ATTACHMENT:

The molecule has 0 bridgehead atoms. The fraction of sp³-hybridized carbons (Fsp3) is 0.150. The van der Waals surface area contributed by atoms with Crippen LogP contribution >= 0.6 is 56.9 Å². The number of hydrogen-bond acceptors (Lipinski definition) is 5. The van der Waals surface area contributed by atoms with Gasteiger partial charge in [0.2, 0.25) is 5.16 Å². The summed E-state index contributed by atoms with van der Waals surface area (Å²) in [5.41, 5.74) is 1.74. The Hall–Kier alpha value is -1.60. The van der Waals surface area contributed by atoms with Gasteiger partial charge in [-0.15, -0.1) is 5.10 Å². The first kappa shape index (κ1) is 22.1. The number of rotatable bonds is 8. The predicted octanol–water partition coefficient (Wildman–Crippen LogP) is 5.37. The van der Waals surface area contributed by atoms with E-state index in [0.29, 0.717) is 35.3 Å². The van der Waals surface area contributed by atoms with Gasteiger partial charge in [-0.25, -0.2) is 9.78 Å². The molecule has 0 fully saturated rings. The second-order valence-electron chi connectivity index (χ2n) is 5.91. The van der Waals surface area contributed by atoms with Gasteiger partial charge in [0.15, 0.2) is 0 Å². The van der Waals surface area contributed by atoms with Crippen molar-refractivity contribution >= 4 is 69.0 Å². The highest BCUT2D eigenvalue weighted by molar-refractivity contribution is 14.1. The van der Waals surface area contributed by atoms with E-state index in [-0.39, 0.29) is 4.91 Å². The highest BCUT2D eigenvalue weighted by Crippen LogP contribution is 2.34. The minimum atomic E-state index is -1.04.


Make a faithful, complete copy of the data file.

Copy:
The molecule has 0 bridgehead atoms. The fraction of sp³-hybridized carbons (Fsp3) is 0.150. The van der Waals surface area contributed by atoms with Crippen LogP contribution >= 0.6 is 56.9 Å². The number of hydrogen-bond acceptors (Lipinski definition) is 5. The van der Waals surface area contributed by atoms with Gasteiger partial charge in [0.2, 0.25) is 5.16 Å². The summed E-state index contributed by atoms with van der Waals surface area (Å²) in [5.41, 5.74) is 1.74. The Hall–Kier alpha value is -1.60. The van der Waals surface area contributed by atoms with Gasteiger partial charge in [-0.15, -0.1) is 5.10 Å². The first kappa shape index (κ1) is 22.1. The number of rotatable bonds is 8. The predicted octanol–water partition coefficient (Wildman–Crippen LogP) is 5.37. The van der Waals surface area contributed by atoms with E-state index in [0.29, 0.717) is 35.3 Å². The van der Waals surface area contributed by atoms with Gasteiger partial charge in [-0.25, -0.2) is 9.78 Å². The molecule has 0 fully saturated rings. The second-order valence-electron chi connectivity index (χ2n) is 5.91. The van der Waals surface area contributed by atoms with Gasteiger partial charge in [0.15, 0.2) is 0 Å². The van der Waals surface area contributed by atoms with Crippen molar-refractivity contribution >= 4 is 69.0 Å². The highest BCUT2D eigenvalue weighted by molar-refractivity contribution is 14.1. The van der Waals surface area contributed by atoms with E-state index in [-0.39, 0.29) is 4.91 Å². The highest BCUT2D eigenvalue weighted by Crippen LogP contribution is 2.34. The minimum atomic E-state index is -1.04.